While there is no shortcut to creativity Nirvana, one can get there by experience, hard work dedication and following some thought provoking, non-scientific statements titled the 12 Rules of Creative Thumb.
Everything has rules. A game like football or baseball has rules. Batman has one rule. The DMV has too many. Even the Cider House has rules. These creative rules serve as a guidepost for creative professional and words we at Brandtatorship live by when forging ideas for our clients. So gather around the blogging campfire while we breakdown the myths of the 12 Rules of Creative Thumb.
1. If you’re not open to the unexpected, you will not find it.
Have faith. The ideas are out there, but you have to be open to receiving them. Glass half full kind of stuff.
2. Even with all the tools, never presume you know everything about the trade.
Always be learning. The moment you start thinking you know the newest technology and get complacent you're already two steps behind.
3. If it's offbeat or surprising, it's probably useful.
Be disruptive. With so much visual noise competing for your consumers attention most times the offbeat stands alone. Some call it 180 degree thinking. We call it shitting gold.
4. Make it sticky.
5. It’s difficult to see the entire picture, when you are inside the frame.
Play with your head up, otherwise, it's difficult to see the entire ice. Wayne Gretzky was considered the greatest goal scorer of all time, but what many don't realize is that he holds the NHL record for the most assists in a single season. He accomplished this feat by seeing the entire ice surface and passing the puck to teammates one stride ahead of the oncoming defenseman.
6. Good goes on the fridge. Extraordinary fills it.
Great ideas can come from anywhere. The big idea isn’t obvious, until it is. There are many safe options to choose from and those safe options while nice only adorn the fridge like schoolwork from our youth. It's only those that are unexpected and go further that fill that valuable space within.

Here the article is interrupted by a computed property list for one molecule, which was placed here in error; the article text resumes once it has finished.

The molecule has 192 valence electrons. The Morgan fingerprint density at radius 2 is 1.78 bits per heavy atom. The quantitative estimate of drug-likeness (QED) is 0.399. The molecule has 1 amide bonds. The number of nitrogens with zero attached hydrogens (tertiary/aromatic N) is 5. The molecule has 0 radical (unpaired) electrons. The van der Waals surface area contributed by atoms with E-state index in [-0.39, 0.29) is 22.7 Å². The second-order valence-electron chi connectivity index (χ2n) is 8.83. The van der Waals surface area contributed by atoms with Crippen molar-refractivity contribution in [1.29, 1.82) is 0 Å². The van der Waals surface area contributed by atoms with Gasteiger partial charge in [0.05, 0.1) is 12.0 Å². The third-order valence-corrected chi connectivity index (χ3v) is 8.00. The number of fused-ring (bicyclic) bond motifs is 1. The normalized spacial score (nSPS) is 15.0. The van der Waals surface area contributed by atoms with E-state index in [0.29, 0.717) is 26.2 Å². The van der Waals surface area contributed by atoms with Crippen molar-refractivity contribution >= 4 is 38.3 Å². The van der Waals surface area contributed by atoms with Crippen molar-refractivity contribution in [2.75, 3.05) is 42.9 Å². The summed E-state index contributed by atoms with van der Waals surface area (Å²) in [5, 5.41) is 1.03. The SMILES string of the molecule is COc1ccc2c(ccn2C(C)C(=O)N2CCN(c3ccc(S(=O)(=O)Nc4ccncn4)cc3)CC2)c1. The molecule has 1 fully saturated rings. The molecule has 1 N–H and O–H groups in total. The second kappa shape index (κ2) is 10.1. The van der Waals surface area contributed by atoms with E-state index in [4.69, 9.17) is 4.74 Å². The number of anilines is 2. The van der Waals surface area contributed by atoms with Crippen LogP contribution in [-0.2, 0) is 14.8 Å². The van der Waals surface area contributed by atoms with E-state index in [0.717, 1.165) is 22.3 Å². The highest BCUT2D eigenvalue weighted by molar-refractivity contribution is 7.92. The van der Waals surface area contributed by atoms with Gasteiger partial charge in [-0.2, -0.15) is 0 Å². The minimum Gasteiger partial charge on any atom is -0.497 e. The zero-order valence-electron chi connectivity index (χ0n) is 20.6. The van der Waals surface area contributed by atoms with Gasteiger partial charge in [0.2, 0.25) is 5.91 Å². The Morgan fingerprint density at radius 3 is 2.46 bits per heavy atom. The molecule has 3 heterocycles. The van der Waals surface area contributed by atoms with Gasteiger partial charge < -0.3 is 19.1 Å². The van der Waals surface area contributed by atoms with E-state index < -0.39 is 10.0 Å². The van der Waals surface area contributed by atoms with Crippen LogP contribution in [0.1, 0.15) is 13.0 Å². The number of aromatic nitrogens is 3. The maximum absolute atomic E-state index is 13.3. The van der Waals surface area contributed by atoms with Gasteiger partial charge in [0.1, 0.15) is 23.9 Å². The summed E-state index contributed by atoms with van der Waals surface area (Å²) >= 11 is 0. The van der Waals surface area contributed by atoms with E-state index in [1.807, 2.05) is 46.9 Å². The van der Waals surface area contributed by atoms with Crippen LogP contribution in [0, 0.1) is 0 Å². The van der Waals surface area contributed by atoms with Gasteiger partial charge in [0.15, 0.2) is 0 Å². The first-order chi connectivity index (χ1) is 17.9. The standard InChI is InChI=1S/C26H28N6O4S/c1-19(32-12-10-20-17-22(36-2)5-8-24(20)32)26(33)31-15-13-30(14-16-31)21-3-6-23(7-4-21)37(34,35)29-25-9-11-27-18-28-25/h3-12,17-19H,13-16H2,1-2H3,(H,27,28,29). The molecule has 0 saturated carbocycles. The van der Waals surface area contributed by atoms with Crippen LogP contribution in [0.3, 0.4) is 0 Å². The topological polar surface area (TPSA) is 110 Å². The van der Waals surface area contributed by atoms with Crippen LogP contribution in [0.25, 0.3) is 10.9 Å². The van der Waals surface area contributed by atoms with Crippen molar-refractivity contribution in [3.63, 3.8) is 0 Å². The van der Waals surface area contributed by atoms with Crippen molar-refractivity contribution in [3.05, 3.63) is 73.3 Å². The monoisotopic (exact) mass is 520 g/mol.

7. If you don’t want to follow the rules, you still have to know them before you create your own.
There’s no substitute for experience, but you need to know the rules before you break them. A musician learns theory, scales, and practices music composed by other before he or she can improvise on their own. Harry Connick Jr. is the embodiment of this rule. He's classically trained, and yet is magical on the keys.
8. Draw what you see, not what you think you see.
This rule is all about paying attention. For example: A person about to draw an apple needs to draw the apple before them, not the apple they preconceive in their mind. By paying attention to the negative space between the table and the apple or the way the apple curls at the top we can all learn to draw. Sounds simple, but often times we revert to answers based on our life experiences rather than looking at what information is presented to us at the time... right under our own noses.
9. Small discoveries aren’t impossible. They’re powerful.
The big idea isn’t obvious, until it is. Create opportunity. Every project, no matter how small, is an opportunity to be creative. Just watch the opening credits to Monty Python and the Holy Grail–it's a great example.
10. What makes the difference is the yards after the catch.
A receiver in football is supposed to catch the ball. That's expected. It's the moments after the catch that make the difference at the expense of becoming vulnerable. He fights for the first down, the sideline or 5 more precious yards to get into field goal range. The defense tries to strip the ball. The job gets harder. So protect, Just be sure to hang onto the ball and use what you’ve got. Better.
11. Serious creative is about as useful as a fart in a mitten.
Have fun. We are in a creative business and get to wear black, listen to music and be sarcastic. If you're not having fun then something's amiss.
12. If you’re hitting the bullseye every time, the target is probably too close.
Raise your own bar.
These rules were inspired by the list My 10 Adopted Rules of Thumb created by Wendell Castle – an American furniture designer and artist. This is our creative take. Thanks for coming back to visit. Why not consider subscribing to the RSS feed?